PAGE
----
Monday, February 4, 2019

Hansei: Importance or Self-Reflection


For the past twenty years, I’ve helped to develop methods for implementing lean practices in factories and across supply chains. One of the most important things I’ve learned is that self-reflection is as relevant to lean practices. In fact, it’s an integral and essential part of it.

John Dewey, the American philosopher and psychologist, said “We do not learn from experience. We learn from reflecting on experience.”

To develop, we need to build on our experience. Whether it’s to improve our skills and abilities, become more competent, increase our performance or open ourselves to new ideas. But as Dewey observed, we do this through reflection, either on our own or with others.

In Japan, when someone makes a mistake, they will profusely apologize, take responsibility, and propose a solution for how they can prevent the same mistake from happening in the future. This process is referred to as 反省 – or Hansei. Hansei is a core concept of Japanese culture. It’s not about shame or guilt. Rather, it’s about admitting there is room for improvement – and committing to that improvement.

To paraphrase my friend, Jon Miller“Han” means to change, turn over, turn upside down. “Sei” is the simplified form of a character meaning to look back upon, review, examine oneself. As a native speaker of Japanese “hansei” strikes me as both an intellectual and emotional exercise. With hansei there is a sense of shame, if that is not too hard of a word. This may come from having been asked to do a lot of hansei as a child, being told “hanse shinasai!” which in English might be “Learn to behave!”

The point is, when you do hansei it is almost never because you are “considering past experience” as if they were happy memories. You are confronting brutal facts about your actions and the impact they had, in hopes that you can learn from this and change your behavior in the future.

Toyota is known as a learning organization and this is one of the reasons why Toyota has become so successful. Hansei has a strong role in being a learning organization. In Toyota, hansei is often viewed as a precursor to kaizen, and a pre-requisite to being a learning organization. This is best explained as below (taken from Toyota-Global website);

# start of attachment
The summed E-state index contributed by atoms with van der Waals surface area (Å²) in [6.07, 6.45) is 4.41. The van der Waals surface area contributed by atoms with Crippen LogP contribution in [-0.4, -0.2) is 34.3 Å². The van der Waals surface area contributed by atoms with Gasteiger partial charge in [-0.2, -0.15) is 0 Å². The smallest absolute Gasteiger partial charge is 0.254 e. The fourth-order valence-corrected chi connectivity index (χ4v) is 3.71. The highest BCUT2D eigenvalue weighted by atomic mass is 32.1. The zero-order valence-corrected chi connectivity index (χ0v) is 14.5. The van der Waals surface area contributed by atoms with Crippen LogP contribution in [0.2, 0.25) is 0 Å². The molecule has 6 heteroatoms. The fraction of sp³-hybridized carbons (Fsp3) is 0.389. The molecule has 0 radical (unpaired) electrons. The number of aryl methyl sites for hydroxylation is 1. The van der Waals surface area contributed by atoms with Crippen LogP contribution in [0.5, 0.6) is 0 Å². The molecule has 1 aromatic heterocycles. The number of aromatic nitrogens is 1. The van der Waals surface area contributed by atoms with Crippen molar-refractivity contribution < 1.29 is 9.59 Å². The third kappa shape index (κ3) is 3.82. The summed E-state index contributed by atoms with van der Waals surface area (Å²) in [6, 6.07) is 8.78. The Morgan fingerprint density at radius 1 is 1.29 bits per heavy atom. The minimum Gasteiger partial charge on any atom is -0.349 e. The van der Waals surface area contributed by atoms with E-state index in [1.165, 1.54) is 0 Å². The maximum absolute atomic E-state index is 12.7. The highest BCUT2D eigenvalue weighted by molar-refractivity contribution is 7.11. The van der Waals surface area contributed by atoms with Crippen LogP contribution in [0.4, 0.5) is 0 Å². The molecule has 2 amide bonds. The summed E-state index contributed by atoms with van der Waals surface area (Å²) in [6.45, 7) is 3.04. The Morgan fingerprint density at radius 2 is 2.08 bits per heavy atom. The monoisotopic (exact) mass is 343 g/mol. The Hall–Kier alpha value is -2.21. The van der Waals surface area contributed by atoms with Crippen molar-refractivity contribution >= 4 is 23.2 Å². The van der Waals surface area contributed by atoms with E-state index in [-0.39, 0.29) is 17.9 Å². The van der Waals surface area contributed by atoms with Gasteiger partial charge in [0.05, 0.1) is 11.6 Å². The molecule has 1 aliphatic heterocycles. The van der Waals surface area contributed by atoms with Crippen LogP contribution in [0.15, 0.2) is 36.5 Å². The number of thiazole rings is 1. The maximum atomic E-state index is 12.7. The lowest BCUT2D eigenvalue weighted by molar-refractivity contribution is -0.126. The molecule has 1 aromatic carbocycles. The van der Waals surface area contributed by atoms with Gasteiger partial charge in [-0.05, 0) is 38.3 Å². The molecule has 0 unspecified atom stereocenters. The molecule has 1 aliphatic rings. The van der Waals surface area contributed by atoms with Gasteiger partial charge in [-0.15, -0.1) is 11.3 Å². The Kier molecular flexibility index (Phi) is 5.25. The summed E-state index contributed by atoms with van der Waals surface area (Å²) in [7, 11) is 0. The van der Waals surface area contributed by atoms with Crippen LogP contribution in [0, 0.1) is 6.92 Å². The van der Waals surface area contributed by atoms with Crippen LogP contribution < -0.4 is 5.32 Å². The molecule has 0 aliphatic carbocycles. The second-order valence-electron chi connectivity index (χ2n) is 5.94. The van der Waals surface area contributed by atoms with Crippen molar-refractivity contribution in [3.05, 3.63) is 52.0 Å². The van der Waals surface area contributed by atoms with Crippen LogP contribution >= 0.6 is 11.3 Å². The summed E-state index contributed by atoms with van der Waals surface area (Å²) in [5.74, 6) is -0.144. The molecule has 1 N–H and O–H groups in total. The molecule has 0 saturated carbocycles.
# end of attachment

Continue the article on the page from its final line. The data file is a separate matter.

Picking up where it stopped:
Hansei is both an intellectual and emotional introspection. The individual must recognize the gap between the current situation and the ideal, take responsibility for finding solutions, and commit to a course of action. The examination involves a review of successes and failures, to determine what works and what needs to be improved. Hansei leads to ideas for kaizen and yokoten, the sharing of best practices from one location to another.

At each key milestone in a project, and at completion, the people involved meet to reflect on their experience of what happened. However, successes aren’t celebrated. In true Japanese fashion, they are treated with humility and modesty. Instead, the focus is on the failures and what could have been better.

This isn’t about pointing fingers, issuing blame or scoring points. It helps to identify when things need to improve and prevent any of the errors that were made. Above all, it helps to instill the belief that there’s always room and always need for further improvement.

Hansei is one of the keys to kaizen, as the concept itself focuses on improvement as opposed to punishment. When we fail, we realize that we have done something wrong. So it is important that we will learn lessons from it, and find methods to prevent its recurrence.  It is most important to consider also how bad we feel when we hurt others in the team by not performing to their expectations.


Why not take this opportunity to practice some self-reflection? In what areas do you need to improve? How can you take ownership of that need to improve? What can you do differently?

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